How to choose a financial adviser

PUBLISHED: Mon, 09 Jan 2017 09:39:29 GMT
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In much the same way you’d enlist the help and advice of a professional when dealing with issues of a medical or legal nature, financial planning generally requires the same type of specialised input from a financial adviser. Calculations around life expectancy, replacement ratios and drawdowns are often complicated, and as a consumer you might not be aware of all the financial products on offer, which is why the help of a professional can be invaluable.

Valuable guidance

Gareth Stokes of the Financial Intermediaries Association of Southern Africa (FIA) maintains that financial advisers are important given the complex nature of investment and risk products. This makes it “difficult for a consumer to structure a product portfolio that meets all of their needs.

A good financial adviser will conduct a comprehensive overview of your financial needs and assist in structuring a portfolio of investment and risk products that matches your income and life stage. A financial adviser can offer valuable guidance when critical financial decisions must be taken and often dissuades clients from making ill-thought-out decisions with costly consequences.”

Take the time to find a financial adviser that you can trust; this will increase the odds of it becoming a long-term relationship. Finding a financial adviser that you can trust is crucial.

“Trust is the most important aspect in the client-adviser relationship,” says Stokes. “Trust is built on a number of character traits, including honesty, integrity, competence and a commitment to acting in clients best interests. Trust sustains the business relationship between adviser and the client.”

Stokes also says that building a relationship over time makes sense, especially where a comprehensive portfolio of financial products is concerned. And, given that your financial adviser will have the knowledge and context of your situation over time, they’ll be well-placed to conduct a “thorough review of your financial product portfolio on an annual basis”. This ensures the best chance of being able to identify shortcomings and implement the “necessary corrective actions”.

Regulated industry

There are some checks to ensure you find the right adviser. The industry is regulated and financial advisers, as well as the firms they work for, need to be registered members of the Financial Services Board (FSB). Many financial advisers are also members of the industry’s trade association, the Financial Intermediaries Associa tion of South Africa (FIA). Stokes says it is also helpful if your financial adviser has a professional qualification. “The Financial Planning Institute (FPI) is an accreditation standards body for financial services professionals and issues the Certified Financial Planner (CFP®) accreditation in South Africa.”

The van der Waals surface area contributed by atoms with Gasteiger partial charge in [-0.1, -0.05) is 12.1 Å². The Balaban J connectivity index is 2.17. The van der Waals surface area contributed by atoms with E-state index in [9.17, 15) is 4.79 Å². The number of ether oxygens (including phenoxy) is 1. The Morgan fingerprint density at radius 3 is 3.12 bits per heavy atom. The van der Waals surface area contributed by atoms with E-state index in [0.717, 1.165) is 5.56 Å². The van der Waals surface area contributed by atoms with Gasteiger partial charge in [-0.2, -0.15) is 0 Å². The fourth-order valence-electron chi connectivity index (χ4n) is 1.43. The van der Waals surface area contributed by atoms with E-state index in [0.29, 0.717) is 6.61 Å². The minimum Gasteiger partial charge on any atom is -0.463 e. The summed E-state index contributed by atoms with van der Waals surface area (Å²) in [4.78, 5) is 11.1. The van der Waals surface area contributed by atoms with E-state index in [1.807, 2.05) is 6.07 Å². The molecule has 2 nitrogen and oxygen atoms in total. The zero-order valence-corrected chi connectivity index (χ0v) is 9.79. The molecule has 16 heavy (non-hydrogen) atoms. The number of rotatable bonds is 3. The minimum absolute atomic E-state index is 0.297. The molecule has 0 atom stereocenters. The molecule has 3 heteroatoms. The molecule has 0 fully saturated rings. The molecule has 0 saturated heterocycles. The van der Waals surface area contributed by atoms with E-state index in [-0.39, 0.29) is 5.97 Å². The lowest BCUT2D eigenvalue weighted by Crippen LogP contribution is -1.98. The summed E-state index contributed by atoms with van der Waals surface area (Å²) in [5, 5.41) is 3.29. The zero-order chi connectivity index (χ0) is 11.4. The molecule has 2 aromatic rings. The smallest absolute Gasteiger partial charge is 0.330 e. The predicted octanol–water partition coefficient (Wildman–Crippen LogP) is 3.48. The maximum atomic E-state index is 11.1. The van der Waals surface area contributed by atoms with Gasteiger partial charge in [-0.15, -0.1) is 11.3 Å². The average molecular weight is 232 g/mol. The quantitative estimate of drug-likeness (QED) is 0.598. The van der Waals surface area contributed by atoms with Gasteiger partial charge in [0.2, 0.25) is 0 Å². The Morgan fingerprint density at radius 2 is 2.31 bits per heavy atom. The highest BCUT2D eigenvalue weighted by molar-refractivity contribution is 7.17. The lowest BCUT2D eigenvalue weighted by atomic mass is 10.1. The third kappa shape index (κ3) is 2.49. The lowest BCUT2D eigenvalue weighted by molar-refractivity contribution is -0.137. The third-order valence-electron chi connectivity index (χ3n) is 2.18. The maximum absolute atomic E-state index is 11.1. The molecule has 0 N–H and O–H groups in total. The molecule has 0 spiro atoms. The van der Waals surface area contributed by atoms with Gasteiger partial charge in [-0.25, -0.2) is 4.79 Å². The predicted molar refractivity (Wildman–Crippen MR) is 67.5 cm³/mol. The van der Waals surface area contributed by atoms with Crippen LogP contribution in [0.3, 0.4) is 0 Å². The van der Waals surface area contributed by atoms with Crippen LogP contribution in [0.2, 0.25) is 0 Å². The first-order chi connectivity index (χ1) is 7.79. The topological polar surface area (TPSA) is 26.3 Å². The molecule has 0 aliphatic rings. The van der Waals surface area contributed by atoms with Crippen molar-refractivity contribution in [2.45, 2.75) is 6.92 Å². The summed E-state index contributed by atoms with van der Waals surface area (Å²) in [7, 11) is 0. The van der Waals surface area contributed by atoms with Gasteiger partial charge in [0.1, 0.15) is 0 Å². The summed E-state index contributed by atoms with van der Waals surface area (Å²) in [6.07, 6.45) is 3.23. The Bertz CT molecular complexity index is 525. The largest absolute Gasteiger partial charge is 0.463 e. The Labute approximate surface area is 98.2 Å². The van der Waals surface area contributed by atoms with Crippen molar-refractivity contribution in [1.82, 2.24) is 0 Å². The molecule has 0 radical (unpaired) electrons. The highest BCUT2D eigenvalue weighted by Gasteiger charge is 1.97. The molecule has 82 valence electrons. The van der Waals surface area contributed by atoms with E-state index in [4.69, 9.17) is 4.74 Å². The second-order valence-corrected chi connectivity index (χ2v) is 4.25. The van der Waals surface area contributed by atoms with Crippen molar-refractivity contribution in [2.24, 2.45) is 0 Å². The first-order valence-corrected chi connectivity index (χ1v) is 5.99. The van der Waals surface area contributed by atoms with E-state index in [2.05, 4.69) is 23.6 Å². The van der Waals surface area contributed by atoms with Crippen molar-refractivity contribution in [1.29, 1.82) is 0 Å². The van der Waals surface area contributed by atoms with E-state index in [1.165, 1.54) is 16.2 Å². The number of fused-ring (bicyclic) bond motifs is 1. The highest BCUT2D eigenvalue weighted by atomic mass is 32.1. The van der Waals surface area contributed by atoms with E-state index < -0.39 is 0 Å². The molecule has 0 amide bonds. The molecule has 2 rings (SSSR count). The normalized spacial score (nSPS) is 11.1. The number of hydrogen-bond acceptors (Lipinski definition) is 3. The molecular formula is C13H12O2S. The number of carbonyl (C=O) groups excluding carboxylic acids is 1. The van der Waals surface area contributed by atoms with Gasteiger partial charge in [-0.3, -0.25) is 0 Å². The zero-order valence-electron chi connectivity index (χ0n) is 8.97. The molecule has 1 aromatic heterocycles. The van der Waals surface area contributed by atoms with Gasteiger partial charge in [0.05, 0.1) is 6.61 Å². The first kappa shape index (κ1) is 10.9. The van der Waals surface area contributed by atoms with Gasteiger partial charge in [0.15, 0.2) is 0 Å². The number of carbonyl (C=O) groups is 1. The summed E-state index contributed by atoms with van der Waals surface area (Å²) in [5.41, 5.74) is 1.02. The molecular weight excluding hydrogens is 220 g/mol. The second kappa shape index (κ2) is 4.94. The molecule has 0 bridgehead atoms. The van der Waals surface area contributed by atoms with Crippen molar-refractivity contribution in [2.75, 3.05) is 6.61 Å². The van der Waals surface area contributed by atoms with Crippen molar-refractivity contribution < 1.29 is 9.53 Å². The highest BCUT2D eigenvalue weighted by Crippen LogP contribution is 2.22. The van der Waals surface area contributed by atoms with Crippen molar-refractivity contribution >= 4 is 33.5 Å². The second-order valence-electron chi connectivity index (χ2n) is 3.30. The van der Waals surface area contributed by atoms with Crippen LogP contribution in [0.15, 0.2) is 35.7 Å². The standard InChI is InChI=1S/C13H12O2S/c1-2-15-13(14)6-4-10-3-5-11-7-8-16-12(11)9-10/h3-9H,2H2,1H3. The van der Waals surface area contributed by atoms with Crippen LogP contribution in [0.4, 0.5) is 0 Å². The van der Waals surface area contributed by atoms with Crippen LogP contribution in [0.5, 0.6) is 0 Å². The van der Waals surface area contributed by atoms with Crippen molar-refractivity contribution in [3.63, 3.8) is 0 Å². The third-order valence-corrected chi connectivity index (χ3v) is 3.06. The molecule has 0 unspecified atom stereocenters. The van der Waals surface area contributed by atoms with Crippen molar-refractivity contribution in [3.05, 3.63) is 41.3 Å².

It may also be useful to ask any potential adviser some basic questions in an initial meeting. Stokes says these questions could include: “What are your qualifications?”; “What is your value proposition?”; and “What value do you offer in return for the fees you charge?”

“Most practices will provide this information – and more – in their introductory letter to clients,” he points out. Financial advisers would also typically be able to provide detailed answers to questions about their investment philosophy during the financial needs analysis process and subsequent structuring of an appropriate investment portfolio.

Fees and commission

You should expect to remunerate your financial adviser for their professional advice.

“Where the financial adviser is remunerated by commission, the maximum commission is prescribed by law,” says the FPI’s David Kopp, “However, some financial advisers charge a fee for their services. This fee could be a monthly retainer, a fixed amount for services or a percentage of your investment.”

Stokes says that “there has been a growing trend towards financial advice practices that base their businesses on a combined fee and commission model with recent legislation encouraging them to focus more on fees than commissions”.

There is no standard fee for financial advice, given the vast amount of variables and uniqueness of every person’s situation. The Retail Distribution Review (RDR), currently underway and being driven by the FSB, is focused on reforming the way financial products are sold, and it’s this review that has strongly encouraged fee-based remuneration.

Fees tend to fall into one of three areas: an initial planning fee (a consultation-based charge for planning), an implementation fee (work done to execute the agreed-upon plan) and an annual advice fee (effectively for the monitoring and review of a strategy and portfolio). The last of these is often overlooked, as financial planning is misconstrued as an event, not an ongoing, long-term process.

“But”, says Stokes, “how the financial adviser is remunerated is less important than the value that the financial adviser adds for what he or she charges.” A financial adviser should be able to demonstrate the value they have added in return for the fee they have charged.

For more detail on the services you can expect a financial adviser to provide, and what recourse is available to consumers, see our interview with David Kopp.

For more information on investing for retirement, speak to your financial adviser.

This article is part of an investment series by Discovery Invest.

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